What’s the Difference Between CNC Turning and Milling?

CNC (Computer Numerical Control) turning and milling are two of the most common processes for creating intricate parts and components. While both techniques involve the removal of material to achieve a desired shape, they differ significantly in their approach, capabilities, and applications.

In this article, we’ll delve into the nuances of CNC turning and milling, exploring their key differences and when each method is best suited for specific manufacturing needs.

Understanding CNC Turning

CNC turning is a process used to create cylindrical parts by rotating a workpiece against a cutting tool. The cutting tool traverses along the length of the rotating workpiece, removing material to achieve the desired shape. Here’s a closer look at the key features of CNC turning:

  • Rotational Motion: In CNC turning, the workpiece is mounted on a spindle and rotates about its axis. The cutting tool, which is stationary or moves along the axis of the machine, removes material from the rotating workpiece.
  • Single-Point Cutting: CNC turning primarily utilizes single-point cutting tools to remove material. These tools typically have a cutting edge that contacts the workpiece at a single point, enabling precise shaping and profiling.
  • Symmetrical Parts: CNC turning is well-suited for producing symmetrical parts, such as shafts, pins, and bushings, that require cylindrical or conical features. It excels at creating external and internal geometries with high precision and surface finish.

Exploring CNC Milling

CNC milling, on the other hand, is a process used to create complex parts by removing material from a solid block or workpiece using rotating cutting tools. The cutting tools move along multiple axes (typically three or more), allowing for a wide range of machining operations. Here’s an overview of the key features of CNC milling:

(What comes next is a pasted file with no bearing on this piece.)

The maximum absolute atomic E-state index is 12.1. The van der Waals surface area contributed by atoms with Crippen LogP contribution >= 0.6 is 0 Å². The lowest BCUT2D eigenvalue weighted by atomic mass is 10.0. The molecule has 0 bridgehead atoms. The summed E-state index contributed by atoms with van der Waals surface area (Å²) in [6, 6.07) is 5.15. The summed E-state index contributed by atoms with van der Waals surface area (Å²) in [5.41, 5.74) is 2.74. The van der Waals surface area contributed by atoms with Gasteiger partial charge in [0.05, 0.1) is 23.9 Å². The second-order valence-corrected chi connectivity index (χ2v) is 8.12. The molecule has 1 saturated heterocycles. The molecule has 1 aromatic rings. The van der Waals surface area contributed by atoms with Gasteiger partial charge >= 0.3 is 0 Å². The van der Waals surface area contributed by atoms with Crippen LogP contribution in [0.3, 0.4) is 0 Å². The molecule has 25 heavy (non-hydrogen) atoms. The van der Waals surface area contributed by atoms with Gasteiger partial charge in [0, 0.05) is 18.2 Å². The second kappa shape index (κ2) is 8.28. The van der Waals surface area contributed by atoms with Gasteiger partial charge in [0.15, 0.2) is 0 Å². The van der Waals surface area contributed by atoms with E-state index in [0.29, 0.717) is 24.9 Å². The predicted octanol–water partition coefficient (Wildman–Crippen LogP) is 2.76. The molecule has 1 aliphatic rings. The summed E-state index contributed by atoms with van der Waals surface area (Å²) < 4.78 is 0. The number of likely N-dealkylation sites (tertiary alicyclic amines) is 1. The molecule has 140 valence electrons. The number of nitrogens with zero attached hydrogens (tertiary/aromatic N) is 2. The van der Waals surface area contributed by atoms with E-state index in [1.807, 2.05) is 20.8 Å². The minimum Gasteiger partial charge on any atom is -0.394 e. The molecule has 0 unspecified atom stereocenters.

• Linear Motion: In CNC milling, both the cutting tool and the workpiece can move along multiple axes, including X, Y, and Z. This allows for versatile machining operations, including cutting, drilling, facing, and contouring.
  • Multi-Point Cutting: CNC milling employs multi-point cutting tools, which have multiple cutting edges. These tools can remove material from the workpiece simultaneously, enabling faster material removal rates and increased productivity.
  • Complex Geometries: CNC milling is ideal for creating complex parts with intricate geometries, such as pockets, slots, holes, and contours. It offers greater flexibility and design freedom compared to turning, making it suitable for a wide range of applications across various industries.
  • Versatility: CNC milling machines can accommodate a wide range of materials, including metals, plastics, and composites. They can also perform a variety of machining operations, from simple 2D profiling to complex 3D surface machining.

Key Differences Between CNC Turning and Milling

While both CNC turning and milling involve material removal to shape parts, they differ in several key aspects:

  • Geometries: CNC turning is best suited for creating cylindrical or conical parts with symmetrical features, while CNC milling is ideal for producing parts with complex geometries, including pockets, holes, and intricate contours.
  • Tooling: CNC turning primarily uses single-point cutting tools, whereas CNC milling employs multi-point cutting tools. This difference in tooling affects the types of features that can be machined and the speed at which material can be removed.
  • Workpiece Orientation: In CNC turning, the workpiece rotates about its axis, while in CNC milling, the workpiece remains stationary or moves along multiple axes. This difference in workpiece orientation impacts the machining strategies and tool paths used in each process.
  • Applications: CNC turning is commonly used for producing cylindrical parts, such as shafts, pins, and bushings, while CNC milling is suitable for creating a wide range of parts, including prototypes, tooling, and complex components for aerospace, automotive, and medical industries.


CNC turning and milling are two fundamental machining processes used in modern manufacturing to create precision parts and components. While turning is ideal for producing cylindrical parts with symmetrical features, milling excels at creating complex geometries and intricate contours. By understanding the differences between these two processes, you can make an informed decision on which method is best suited for your specific manufacturing needs. Whether you’re producing simple shafts or intricate prototypes, CNC turning and milling offer versatile solutions for achieving precise and high-quality results in the world of precision machining.

For reliable and high-quality CNC machining services, reach out to Monster Builder, your trusted partner in metal fabrication and machining. We also offer 3D printing and sheet metal fabrication services. Do reach out to us for more information.